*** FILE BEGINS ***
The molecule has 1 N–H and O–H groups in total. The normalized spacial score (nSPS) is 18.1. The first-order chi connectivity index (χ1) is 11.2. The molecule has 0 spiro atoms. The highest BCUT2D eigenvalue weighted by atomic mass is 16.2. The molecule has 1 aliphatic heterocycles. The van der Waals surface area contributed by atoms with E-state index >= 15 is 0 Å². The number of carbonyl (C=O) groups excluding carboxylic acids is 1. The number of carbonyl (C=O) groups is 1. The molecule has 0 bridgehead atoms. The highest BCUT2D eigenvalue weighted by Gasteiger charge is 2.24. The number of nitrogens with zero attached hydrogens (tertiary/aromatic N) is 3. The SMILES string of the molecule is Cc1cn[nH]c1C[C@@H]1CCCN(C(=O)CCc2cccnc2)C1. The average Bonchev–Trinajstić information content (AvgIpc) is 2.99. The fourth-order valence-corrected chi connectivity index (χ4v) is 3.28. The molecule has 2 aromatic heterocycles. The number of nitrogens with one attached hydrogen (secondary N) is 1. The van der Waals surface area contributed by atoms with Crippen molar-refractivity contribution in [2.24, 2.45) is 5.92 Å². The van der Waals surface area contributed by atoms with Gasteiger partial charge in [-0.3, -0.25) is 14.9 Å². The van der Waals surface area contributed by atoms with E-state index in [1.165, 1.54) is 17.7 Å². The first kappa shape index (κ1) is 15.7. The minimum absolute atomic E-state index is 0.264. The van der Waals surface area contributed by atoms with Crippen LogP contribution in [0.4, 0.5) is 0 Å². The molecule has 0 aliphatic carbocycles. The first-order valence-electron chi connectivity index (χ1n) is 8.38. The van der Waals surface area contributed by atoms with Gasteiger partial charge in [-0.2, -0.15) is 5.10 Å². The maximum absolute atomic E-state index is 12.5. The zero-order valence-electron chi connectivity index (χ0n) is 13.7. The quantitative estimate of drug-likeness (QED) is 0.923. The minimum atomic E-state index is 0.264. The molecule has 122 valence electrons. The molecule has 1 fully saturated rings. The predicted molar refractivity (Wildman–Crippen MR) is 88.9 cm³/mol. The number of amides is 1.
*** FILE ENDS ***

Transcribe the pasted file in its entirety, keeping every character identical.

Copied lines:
The molecule has 1 N–H and O–H groups in total. The normalized spacial score (nSPS) is 18.1. The first-order chi connectivity index (χ1) is 11.2. The molecule has 0 spiro atoms. The highest BCUT2D eigenvalue weighted by atomic mass is 16.2. The molecule has 1 aliphatic heterocycles. The van der Waals surface area contributed by atoms with E-state index >= 15 is 0 Å². The number of carbonyl (C=O) groups excluding carboxylic acids is 1. The number of carbonyl (C=O) groups is 1. The molecule has 0 bridgehead atoms. The highest BCUT2D eigenvalue weighted by Gasteiger charge is 2.24. The number of nitrogens with zero attached hydrogens (tertiary/aromatic N) is 3. The SMILES string of the molecule is Cc1cn[nH]c1C[C@@H]1CCCN(C(=O)CCc2cccnc2)C1. The average Bonchev–Trinajstić information content (AvgIpc) is 2.99. The fourth-order valence-corrected chi connectivity index (χ4v) is 3.28. The molecule has 2 aromatic heterocycles. The number of nitrogens with one attached hydrogen (secondary N) is 1. The van der Waals surface area contributed by atoms with Crippen molar-refractivity contribution in [2.24, 2.45) is 5.92 Å². The van der Waals surface area contributed by atoms with Gasteiger partial charge in [-0.3, -0.25) is 14.9 Å². The van der Waals surface area contributed by atoms with E-state index in [1.165, 1.54) is 17.7 Å². The first kappa shape index (κ1) is 15.7. The minimum absolute atomic E-state index is 0.264. The van der Waals surface area contributed by atoms with Crippen LogP contribution in [0.4, 0.5) is 0 Å². The molecule has 0 aliphatic carbocycles. The first-order valence-electron chi connectivity index (χ1n) is 8.38. The van der Waals surface area contributed by atoms with Gasteiger partial charge in [-0.2, -0.15) is 5.10 Å². The maximum absolute atomic E-state index is 12.5. The zero-order valence-electron chi connectivity index (χ0n) is 13.7. The quantitative estimate of drug-likeness (QED) is 0.923. The minimum atomic E-state index is 0.264. The molecule has 122 valence electrons. The molecule has 1 fully saturated rings. The predicted molar refractivity (Wildman–Crippen MR) is 88.9 cm³/mol. The number of amides is 1.